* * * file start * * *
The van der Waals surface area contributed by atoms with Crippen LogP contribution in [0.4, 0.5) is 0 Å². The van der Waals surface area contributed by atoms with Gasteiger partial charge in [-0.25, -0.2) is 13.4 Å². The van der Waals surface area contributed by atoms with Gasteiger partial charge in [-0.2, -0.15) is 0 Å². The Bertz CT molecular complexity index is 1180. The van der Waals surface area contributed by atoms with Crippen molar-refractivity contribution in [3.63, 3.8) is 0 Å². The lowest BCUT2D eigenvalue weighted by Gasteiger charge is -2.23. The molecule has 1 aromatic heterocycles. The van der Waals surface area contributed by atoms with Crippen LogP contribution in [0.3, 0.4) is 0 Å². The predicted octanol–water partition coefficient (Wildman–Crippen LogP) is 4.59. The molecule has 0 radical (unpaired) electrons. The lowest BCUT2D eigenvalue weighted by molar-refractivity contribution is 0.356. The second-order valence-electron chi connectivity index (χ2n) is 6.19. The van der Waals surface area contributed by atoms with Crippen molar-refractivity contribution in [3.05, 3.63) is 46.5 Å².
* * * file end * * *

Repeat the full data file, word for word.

The van der Waals surface area contributed by atoms with Crippen LogP contribution in [0.4, 0.5) is 0 Å². The van der Waals surface area contributed by atoms with Gasteiger partial charge in [-0.25, -0.2) is 13.4 Å². The van der Waals surface area contributed by atoms with Gasteiger partial charge in [-0.2, -0.15) is 0 Å². The Bertz CT molecular complexity index is 1180. The van der Waals surface area contributed by atoms with Crippen molar-refractivity contribution in [3.63, 3.8) is 0 Å². The lowest BCUT2D eigenvalue weighted by Gasteiger charge is -2.23. The molecule has 1 aromatic heterocycles. The van der Waals surface area contributed by atoms with Crippen LogP contribution in [0.3, 0.4) is 0 Å². The predicted octanol–water partition coefficient (Wildman–Crippen LogP) is 4.59. The molecule has 0 radical (unpaired) electrons. The lowest BCUT2D eigenvalue weighted by molar-refractivity contribution is 0.356. The second-order valence-electron chi connectivity index (χ2n) is 6.19. The van der Waals surface area contributed by atoms with Crippen molar-refractivity contribution in [3.05, 3.63) is 46.5 Å².